Assessment of Vegetables and Soils from Minjingu Village-Tanzania using WDXRF Technique

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Yusuf I. Koleleni
Seriver Tafisa

Abstract

Wavelength dispersive x-ray fluorescence (WDXRF) spectrometer was used to analyze heavy metal concentration in soils and vegetables. The soil and vegetable samples were randomly collected from Minjingu village of Manyara region in Tanzania. The results indicate the soils to be contaminated with heavy metals with mean concentrations of 53±0.4 For Mn, 40±0.2 for Sr, 2059±4.2 for Fe, 760±2.7 for Al, 12±0.3 for Cs and 4±0.04 for Ni in mg/kg which was above the Maximum Tolerable Limits (MTLs). Except Cl was below MDL. While vegetables recorded the mean concentrations of 60±1.2 for Mn, 68±0.1 for Sr, 620±2.36 for Fe, 284±1,13 for Al, 56±0.5 for Cs, 13±0.1 for Ni and 714±0.7 for Cl in mg/kg. The reference and experimental results of soil and vegetables revealed that the optimized machine has given the best results, where the experimental data was very close to the reference values The reference material of soil 7 and International Atomic Energy Agency (IAEA) 395 for vegetables shows the deviation of less than 2%.The Minimum Detection Limit (MDL) for vegetables and soil of the WDXRF spectrometer was obtained under low back ground for different matrix effects. There were high correlation coefficient of heavy metals in soils and vegetables at 99% level. The findings indicate that Minjingu soils and grown vegetables were highly contaminated with heavy metals mainly from soils and polluted air, at levels able to pose detrimental health effects to the consumers. Thus need of regular monitoring of the grown vegetables around phosphate mines is recommended.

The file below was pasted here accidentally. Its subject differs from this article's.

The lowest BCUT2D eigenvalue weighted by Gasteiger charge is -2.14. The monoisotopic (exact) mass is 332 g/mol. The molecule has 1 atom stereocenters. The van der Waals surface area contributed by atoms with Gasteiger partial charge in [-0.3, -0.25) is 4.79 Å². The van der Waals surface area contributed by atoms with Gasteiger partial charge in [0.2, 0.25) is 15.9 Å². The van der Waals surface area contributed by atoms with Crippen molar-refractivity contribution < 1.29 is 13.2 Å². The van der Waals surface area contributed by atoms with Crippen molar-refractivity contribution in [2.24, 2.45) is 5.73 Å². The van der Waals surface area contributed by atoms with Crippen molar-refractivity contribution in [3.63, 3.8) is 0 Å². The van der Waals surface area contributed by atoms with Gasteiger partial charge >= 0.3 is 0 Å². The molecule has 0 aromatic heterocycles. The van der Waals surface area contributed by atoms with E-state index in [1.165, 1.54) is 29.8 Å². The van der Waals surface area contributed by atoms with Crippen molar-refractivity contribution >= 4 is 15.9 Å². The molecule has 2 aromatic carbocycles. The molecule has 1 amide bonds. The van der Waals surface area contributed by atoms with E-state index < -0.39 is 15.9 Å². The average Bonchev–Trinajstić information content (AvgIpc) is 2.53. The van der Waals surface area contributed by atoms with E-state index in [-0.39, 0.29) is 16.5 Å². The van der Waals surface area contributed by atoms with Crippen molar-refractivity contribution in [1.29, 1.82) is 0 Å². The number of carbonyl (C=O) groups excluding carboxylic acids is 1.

Keywords:
Heavy metals, WDXRF, crystal, MDL and detectors

Article Details

How to Cite
Koleleni, Y. I., & Tafisa, S. (2019). Assessment of Vegetables and Soils from Minjingu Village-Tanzania using WDXRF Technique. Asian Journal of Research and Reviews in Physics, 2(3), 1-14. Retrieved from http://journalajr2p.com/index.php/AJR2P/article/view/30100
Section
Original Research Article